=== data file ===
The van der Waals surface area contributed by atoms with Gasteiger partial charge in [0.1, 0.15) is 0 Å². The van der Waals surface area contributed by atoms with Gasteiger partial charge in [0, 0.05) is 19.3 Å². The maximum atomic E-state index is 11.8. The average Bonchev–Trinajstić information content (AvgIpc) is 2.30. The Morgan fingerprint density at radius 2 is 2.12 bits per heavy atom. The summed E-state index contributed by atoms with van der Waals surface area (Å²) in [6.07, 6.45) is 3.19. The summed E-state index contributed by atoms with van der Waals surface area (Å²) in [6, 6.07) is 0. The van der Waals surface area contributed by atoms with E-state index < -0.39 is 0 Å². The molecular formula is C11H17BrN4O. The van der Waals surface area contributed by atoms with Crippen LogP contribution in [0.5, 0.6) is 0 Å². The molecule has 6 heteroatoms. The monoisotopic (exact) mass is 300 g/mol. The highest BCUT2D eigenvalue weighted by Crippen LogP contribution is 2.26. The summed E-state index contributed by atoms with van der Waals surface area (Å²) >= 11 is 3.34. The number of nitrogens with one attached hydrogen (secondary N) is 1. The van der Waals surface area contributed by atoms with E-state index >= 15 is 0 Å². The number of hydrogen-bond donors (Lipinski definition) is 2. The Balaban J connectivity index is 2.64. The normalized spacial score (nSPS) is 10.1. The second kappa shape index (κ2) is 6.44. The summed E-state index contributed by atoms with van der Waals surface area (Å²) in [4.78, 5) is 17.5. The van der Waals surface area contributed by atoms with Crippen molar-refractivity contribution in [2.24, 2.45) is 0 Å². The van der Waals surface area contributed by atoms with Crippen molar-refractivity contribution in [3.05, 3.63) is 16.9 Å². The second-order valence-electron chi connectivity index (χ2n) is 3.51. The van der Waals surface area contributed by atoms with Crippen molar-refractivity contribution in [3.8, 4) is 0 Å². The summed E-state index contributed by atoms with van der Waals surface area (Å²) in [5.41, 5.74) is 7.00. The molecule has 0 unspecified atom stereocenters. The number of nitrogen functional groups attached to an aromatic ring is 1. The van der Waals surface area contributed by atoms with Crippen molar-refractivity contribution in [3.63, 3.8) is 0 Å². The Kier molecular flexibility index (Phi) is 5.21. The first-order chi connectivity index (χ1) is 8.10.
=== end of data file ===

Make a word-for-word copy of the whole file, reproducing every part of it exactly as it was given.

The van der Waals surface area contributed by atoms with Gasteiger partial charge in [0.1, 0.15) is 0 Å². The van der Waals surface area contributed by atoms with Gasteiger partial charge in [0, 0.05) is 19.3 Å². The maximum atomic E-state index is 11.8. The average Bonchev–Trinajstić information content (AvgIpc) is 2.30. The Morgan fingerprint density at radius 2 is 2.12 bits per heavy atom. The summed E-state index contributed by atoms with van der Waals surface area (Å²) in [6.07, 6.45) is 3.19. The summed E-state index contributed by atoms with van der Waals surface area (Å²) in [6, 6.07) is 0. The van der Waals surface area contributed by atoms with E-state index < -0.39 is 0 Å². The molecular formula is C11H17BrN4O. The van der Waals surface area contributed by atoms with Crippen LogP contribution in [0.5, 0.6) is 0 Å². The molecule has 6 heteroatoms. The monoisotopic (exact) mass is 300 g/mol. The highest BCUT2D eigenvalue weighted by Crippen LogP contribution is 2.26. The summed E-state index contributed by atoms with van der Waals surface area (Å²) >= 11 is 3.34. The number of nitrogens with one attached hydrogen (secondary N) is 1. The van der Waals surface area contributed by atoms with E-state index >= 15 is 0 Å². The number of hydrogen-bond donors (Lipinski definition) is 2. The Balaban J connectivity index is 2.64. The normalized spacial score (nSPS) is 10.1. The second kappa shape index (κ2) is 6.44. The summed E-state index contributed by atoms with van der Waals surface area (Å²) in [4.78, 5) is 17.5. The van der Waals surface area contributed by atoms with Crippen molar-refractivity contribution in [2.24, 2.45) is 0 Å². The van der Waals surface area contributed by atoms with Crippen molar-refractivity contribution in [3.05, 3.63) is 16.9 Å². The second-order valence-electron chi connectivity index (χ2n) is 3.51. The van der Waals surface area contributed by atoms with Crippen molar-refractivity contribution in [3.8, 4) is 0 Å². The summed E-state index contributed by atoms with van der Waals surface area (Å²) in [5.41, 5.74) is 7.00. The molecule has 0 unspecified atom stereocenters. The number of nitrogen functional groups attached to an aromatic ring is 1. The van der Waals surface area contributed by atoms with Crippen molar-refractivity contribution in [3.63, 3.8) is 0 Å². The Kier molecular flexibility index (Phi) is 5.21. The first-order chi connectivity index (χ1) is 8.10.